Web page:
- The car: Vauxhall Astra 1.4T 150 Elite Nav Sports Tourer
- Run by: Michèle Hall, deputy art editor
- Why it's here: To see if a traditional estate car can fit into family and work life as well as a trendier SUV can
- Needs to: Make light work of the suburban commute and the school run; deal with long motorway trips and fully laden family holidays; handle weekly supermarket trips; prove that it's practicality and ease of use make it a sound alternative to an SUV
01 June 2017 – Vauxhall Astra Sports Tourer second report
Price £22,685 Price as tested £25,320 Miles 778 Official economy 50.4mpg Test economy 51.3mpg Options fitted Intellilux LED Matrix headlights and Driving Assistance pack 1 (£1815); Parking pack (£615); Ergonomic sports-style front seats (£205)
I’ve been living with our Astra Sports Tourer for a few months now, but am still adjusting to a few things in my day-to-day life with it. In particular, it's quite long, so I can forget about parking in the sort of snug spaces that my previous car, a Suzuki Baleno, could easily be squeezed into.
The up side of that length is the boot, which is proving to not only be big, but also very versatile. Its retractable cover is sturdy enough for me to rest objects on top, meaning all the stuff that goes with family live can go in the cavernous boot space, and I can put a suit bag or some dry cleaning above without having to worry about getting creases in my smart clothes.
In fact, I'd barely had the Astra a week before I was putting its sizeable boot to good use – a tip run after a mammoth garage clear-out turned out to be no problem for it at all. As a bonus, the boot has a super-practical wipe clean finish, which means I never feel guilty about loading all those bags of garden waste and muddy bikes and wellies into it.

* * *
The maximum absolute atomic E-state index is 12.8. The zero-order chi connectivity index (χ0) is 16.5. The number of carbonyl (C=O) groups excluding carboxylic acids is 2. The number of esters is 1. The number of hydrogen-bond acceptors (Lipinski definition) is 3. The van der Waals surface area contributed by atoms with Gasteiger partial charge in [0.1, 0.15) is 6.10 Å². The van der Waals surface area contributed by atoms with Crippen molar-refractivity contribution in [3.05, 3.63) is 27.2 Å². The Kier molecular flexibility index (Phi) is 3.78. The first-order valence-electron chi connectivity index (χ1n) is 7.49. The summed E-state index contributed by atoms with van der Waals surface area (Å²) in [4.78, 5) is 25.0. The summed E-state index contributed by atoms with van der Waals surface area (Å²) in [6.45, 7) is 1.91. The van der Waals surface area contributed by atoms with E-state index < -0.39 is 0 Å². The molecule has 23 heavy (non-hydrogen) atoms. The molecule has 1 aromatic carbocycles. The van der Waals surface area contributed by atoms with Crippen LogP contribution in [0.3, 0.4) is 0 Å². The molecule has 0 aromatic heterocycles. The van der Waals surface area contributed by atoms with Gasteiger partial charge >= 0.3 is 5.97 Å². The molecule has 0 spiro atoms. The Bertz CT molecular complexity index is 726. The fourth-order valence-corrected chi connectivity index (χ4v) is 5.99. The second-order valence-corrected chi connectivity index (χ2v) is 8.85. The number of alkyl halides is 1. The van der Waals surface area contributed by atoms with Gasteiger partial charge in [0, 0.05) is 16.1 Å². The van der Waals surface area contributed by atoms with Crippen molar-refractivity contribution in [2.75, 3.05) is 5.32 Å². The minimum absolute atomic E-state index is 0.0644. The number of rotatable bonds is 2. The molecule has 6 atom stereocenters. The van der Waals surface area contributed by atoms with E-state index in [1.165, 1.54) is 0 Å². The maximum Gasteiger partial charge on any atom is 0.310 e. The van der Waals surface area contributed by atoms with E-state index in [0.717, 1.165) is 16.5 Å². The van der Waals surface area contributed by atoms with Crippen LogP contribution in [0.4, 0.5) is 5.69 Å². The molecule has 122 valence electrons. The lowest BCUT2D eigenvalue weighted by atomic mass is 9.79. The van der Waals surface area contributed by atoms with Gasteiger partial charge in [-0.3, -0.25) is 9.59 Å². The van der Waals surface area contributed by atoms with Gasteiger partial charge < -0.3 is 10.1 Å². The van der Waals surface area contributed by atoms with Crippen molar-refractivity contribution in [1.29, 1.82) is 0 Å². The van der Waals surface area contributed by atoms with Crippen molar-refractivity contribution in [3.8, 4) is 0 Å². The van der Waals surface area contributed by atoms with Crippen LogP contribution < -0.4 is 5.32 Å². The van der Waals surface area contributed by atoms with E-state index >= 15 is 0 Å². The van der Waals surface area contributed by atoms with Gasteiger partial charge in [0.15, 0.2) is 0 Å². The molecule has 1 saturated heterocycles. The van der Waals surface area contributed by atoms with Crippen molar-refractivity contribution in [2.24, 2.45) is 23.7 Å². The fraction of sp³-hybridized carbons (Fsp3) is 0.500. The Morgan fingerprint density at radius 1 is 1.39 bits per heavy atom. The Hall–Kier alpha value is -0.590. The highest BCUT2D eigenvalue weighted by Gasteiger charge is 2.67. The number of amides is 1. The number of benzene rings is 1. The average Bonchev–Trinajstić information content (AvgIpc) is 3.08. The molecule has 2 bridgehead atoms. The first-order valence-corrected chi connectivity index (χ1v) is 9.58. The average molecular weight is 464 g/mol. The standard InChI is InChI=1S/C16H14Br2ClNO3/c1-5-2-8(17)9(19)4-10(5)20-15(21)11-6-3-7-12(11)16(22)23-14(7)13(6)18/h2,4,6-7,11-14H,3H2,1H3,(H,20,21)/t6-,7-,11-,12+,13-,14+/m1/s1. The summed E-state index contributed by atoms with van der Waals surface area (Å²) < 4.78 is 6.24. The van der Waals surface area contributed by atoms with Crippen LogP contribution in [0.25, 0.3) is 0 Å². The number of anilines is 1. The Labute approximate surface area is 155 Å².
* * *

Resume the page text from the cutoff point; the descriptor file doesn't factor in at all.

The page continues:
The Astra also impressed on a recent drive to Brighton for a family holiday; the prospect of using the 4G in-car Wi-Fi during the trip down was almost too exciting for my two boys, aged eight and 10. “So, we can watch YouTube videos all the way there?” they asked. Well, we certainly tried, and for a while the Wi-Fi worked brilliantly, keeping the boys entertained while still allowing the sat-nav to direct us.
However, on a few occasions, an ominous red 'loading' circle appeared on the infotainment screen and we lost signal. This led to lots of groaning from the back seat passengers, and it wasn’t long before the sat-nav came to a complete standstill and we had to resort to Google Maps via my phone!
The engine seemed to struggle a bit at motorways speeds, too, feeling underpowered, while in town you need to be doing more than 30mph before you can shift up to third gear, which is a bit frustrating. But on the plus side we only filled the car up once and still came back with just under half a tank, so it definitely saved on the costs of our holiday and meant we had more to spend in the arcades.